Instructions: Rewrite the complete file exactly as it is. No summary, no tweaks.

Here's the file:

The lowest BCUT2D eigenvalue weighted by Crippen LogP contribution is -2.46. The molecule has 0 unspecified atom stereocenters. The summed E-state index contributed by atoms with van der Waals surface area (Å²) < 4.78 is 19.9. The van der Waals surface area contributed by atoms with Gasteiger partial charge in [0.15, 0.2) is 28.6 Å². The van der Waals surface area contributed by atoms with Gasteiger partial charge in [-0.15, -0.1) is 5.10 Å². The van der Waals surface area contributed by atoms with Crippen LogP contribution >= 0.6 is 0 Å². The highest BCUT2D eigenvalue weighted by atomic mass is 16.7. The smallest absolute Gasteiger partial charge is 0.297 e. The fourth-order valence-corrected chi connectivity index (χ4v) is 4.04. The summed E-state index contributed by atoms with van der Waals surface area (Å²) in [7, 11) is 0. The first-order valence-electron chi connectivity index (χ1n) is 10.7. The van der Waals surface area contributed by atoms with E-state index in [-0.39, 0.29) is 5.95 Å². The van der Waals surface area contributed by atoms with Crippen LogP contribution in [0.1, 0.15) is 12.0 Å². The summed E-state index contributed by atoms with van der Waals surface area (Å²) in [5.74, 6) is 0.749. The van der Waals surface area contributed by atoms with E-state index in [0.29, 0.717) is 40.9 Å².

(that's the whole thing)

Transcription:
The lowest BCUT2D eigenvalue weighted by Crippen LogP contribution is -2.46. The molecule has 0 unspecified atom stereocenters. The summed E-state index contributed by atoms with van der Waals surface area (Å²) < 4.78 is 19.9. The van der Waals surface area contributed by atoms with Gasteiger partial charge in [0.15, 0.2) is 28.6 Å². The van der Waals surface area contributed by atoms with Gasteiger partial charge in [-0.15, -0.1) is 5.10 Å². The van der Waals surface area contributed by atoms with Crippen LogP contribution >= 0.6 is 0 Å². The highest BCUT2D eigenvalue weighted by atomic mass is 16.7. The smallest absolute Gasteiger partial charge is 0.297 e. The fourth-order valence-corrected chi connectivity index (χ4v) is 4.04. The summed E-state index contributed by atoms with van der Waals surface area (Å²) in [7, 11) is 0. The first-order valence-electron chi connectivity index (χ1n) is 10.7. The van der Waals surface area contributed by atoms with E-state index in [-0.39, 0.29) is 5.95 Å². The van der Waals surface area contributed by atoms with Crippen LogP contribution in [0.1, 0.15) is 12.0 Å². The summed E-state index contributed by atoms with van der Waals surface area (Å²) in [5.74, 6) is 0.749. The van der Waals surface area contributed by atoms with E-state index in [0.29, 0.717) is 40.9 Å².